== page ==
C-SC students take part in U.S. Model United Nations
Tuesday, December 16, 2008
CANTON, MO. – Five Culver-Stockton students, Justine Shubert, Brittany Van Winkle, Carrie Fischer, Ariana Calderaro, and Jessica Reddick, took part in the Model United Nations in Chicago, Ill., recently, as part of the Model United Nations course offered at C-SC during the fall 12-week term.
“I decided to take the Model UN course because I was interested to see how the United Nations works. I thought that one day it might come in to good use when I am teaching in my classroom and I could incorporate the things I learned at the conference in my own lessons,” said Van Winkle, C-SC junior secondary education/social studies major from Florissant, Mo.
David Fistein, C-SC assistant professor of political science and sociology, said he decided to introduce the Model UN as a C-SC course “because it provides learning opportunities that cannot be replicated in class. It places students in real world situations where decisions have to be made, solutions to problems that really exist in this world have to be found, and it all has to be done by learning to cooperate with complete strangers who all have interests of their own.”
The Model UN, which has taken place since 1989, is a non-profit, educational organization that provides students with the most professionally run simulation of the United Nations available to students. College students from all over the United States and around the world take part.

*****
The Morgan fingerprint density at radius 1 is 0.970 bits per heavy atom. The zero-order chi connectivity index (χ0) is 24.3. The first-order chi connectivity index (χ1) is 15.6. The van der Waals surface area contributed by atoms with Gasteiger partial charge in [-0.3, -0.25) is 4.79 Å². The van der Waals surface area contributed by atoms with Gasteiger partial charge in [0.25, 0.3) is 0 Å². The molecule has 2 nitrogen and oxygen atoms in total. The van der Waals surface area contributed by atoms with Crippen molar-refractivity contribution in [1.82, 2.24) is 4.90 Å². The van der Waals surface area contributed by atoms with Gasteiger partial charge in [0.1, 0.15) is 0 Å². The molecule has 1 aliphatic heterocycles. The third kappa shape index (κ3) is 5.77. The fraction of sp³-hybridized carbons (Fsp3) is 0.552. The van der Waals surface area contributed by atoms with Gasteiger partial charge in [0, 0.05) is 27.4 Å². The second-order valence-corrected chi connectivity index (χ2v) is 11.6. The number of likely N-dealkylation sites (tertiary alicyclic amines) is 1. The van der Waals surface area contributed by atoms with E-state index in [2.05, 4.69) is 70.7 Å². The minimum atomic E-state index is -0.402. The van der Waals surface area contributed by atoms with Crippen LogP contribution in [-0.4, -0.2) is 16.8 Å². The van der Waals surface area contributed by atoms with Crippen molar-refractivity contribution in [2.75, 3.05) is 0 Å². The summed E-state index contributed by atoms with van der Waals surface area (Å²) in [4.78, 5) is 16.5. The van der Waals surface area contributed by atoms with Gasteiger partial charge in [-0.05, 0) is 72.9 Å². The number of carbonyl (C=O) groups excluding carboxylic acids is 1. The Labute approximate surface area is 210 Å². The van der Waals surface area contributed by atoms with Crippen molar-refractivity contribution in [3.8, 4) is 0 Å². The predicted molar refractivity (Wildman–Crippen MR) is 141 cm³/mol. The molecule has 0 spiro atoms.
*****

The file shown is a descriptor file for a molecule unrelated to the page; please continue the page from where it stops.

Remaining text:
The C-SC students represented Slovakia at the Model UN and prepared for the event with extensive learning and practice. They had to learn about the history, organization, policies, and agenda issues of the UN. They also had to learn everything that they could about the politics of the country that they represented.
“This includes their domestic politics and problems as well as their foreign policies. The students had to study what kinds of policies their country favors generally, specific policy initiatives that their country has sponsored in the real UN, and friends and enemies of the country and relations with both,” said Fistein.
The students also learned a few words in Slovakian, practiced giving short speeches, and how to write resolutions and treaties in the proper form, as they are written in the UN.
“There is even an entire book of rules that the Model UN conference submits, and we had to familiarize ourselves with the rules,” said Van Winkle.
“I enjoyed meeting new people and hearing about how their stories and how they prepared for the event. It was interesting to see how the United Nations works, and I walked away with a whole new perspective on the United Nations because it was not what I expected at all,” added Van Winkle.
“Students learn how to work together with others, build consensus, and communicate clearly. They also sharpen their critical thinking and problem solving skills. The course also provides opportunities for social and leadership development and helps students engage in global citizenship,” said Fistein. “They get to experience (as opposed to see or hear about) how global problems can be solved and how the difficulties of having to work with many contending countries and views can be overcome.”
OTHER FEATURED ARTICLES